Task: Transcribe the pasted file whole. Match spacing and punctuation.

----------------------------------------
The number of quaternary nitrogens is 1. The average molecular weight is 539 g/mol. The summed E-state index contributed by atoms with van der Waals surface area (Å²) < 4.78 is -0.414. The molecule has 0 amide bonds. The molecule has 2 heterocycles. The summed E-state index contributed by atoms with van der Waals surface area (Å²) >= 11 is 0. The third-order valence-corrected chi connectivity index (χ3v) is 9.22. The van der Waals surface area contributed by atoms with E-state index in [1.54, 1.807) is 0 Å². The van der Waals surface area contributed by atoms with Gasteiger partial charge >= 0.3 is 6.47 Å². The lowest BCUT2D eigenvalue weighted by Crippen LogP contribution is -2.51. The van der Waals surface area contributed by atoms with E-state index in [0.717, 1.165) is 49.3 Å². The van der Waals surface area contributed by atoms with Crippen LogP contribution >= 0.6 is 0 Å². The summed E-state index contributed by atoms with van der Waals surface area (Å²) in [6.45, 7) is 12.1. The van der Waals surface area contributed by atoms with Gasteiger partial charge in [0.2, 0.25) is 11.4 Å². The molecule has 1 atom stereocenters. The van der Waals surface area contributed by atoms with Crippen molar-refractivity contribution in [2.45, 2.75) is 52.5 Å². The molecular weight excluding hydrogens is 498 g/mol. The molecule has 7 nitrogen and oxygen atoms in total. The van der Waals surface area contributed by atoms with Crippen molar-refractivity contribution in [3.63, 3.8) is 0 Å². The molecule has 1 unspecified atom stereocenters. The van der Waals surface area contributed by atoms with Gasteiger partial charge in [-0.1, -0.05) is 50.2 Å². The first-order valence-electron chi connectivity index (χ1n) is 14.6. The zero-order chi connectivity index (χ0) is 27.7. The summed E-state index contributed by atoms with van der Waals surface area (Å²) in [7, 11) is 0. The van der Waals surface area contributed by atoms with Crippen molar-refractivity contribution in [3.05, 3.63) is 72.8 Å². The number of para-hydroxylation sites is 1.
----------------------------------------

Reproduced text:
The number of quaternary nitrogens is 1. The average molecular weight is 539 g/mol. The summed E-state index contributed by atoms with van der Waals surface area (Å²) < 4.78 is -0.414. The molecule has 0 amide bonds. The molecule has 2 heterocycles. The summed E-state index contributed by atoms with van der Waals surface area (Å²) >= 11 is 0. The third-order valence-corrected chi connectivity index (χ3v) is 9.22. The van der Waals surface area contributed by atoms with E-state index in [1.54, 1.807) is 0 Å². The van der Waals surface area contributed by atoms with Gasteiger partial charge >= 0.3 is 6.47 Å². The lowest BCUT2D eigenvalue weighted by Crippen LogP contribution is -2.51. The van der Waals surface area contributed by atoms with E-state index in [0.717, 1.165) is 49.3 Å². The van der Waals surface area contributed by atoms with Crippen LogP contribution >= 0.6 is 0 Å². The summed E-state index contributed by atoms with van der Waals surface area (Å²) in [6.45, 7) is 12.1. The van der Waals surface area contributed by atoms with Gasteiger partial charge in [0.2, 0.25) is 11.4 Å². The molecule has 1 atom stereocenters. The van der Waals surface area contributed by atoms with Crippen molar-refractivity contribution in [2.45, 2.75) is 52.5 Å². The molecular weight excluding hydrogens is 498 g/mol. The molecule has 7 nitrogen and oxygen atoms in total. The van der Waals surface area contributed by atoms with Crippen molar-refractivity contribution in [3.63, 3.8) is 0 Å². The molecule has 1 unspecified atom stereocenters. The van der Waals surface area contributed by atoms with Gasteiger partial charge in [-0.1, -0.05) is 50.2 Å². The first-order valence-electron chi connectivity index (χ1n) is 14.6. The zero-order chi connectivity index (χ0) is 27.7. The summed E-state index contributed by atoms with van der Waals surface area (Å²) in [7, 11) is 0. The van der Waals surface area contributed by atoms with Crippen molar-refractivity contribution in [3.05, 3.63) is 72.8 Å². The number of para-hydroxylation sites is 1.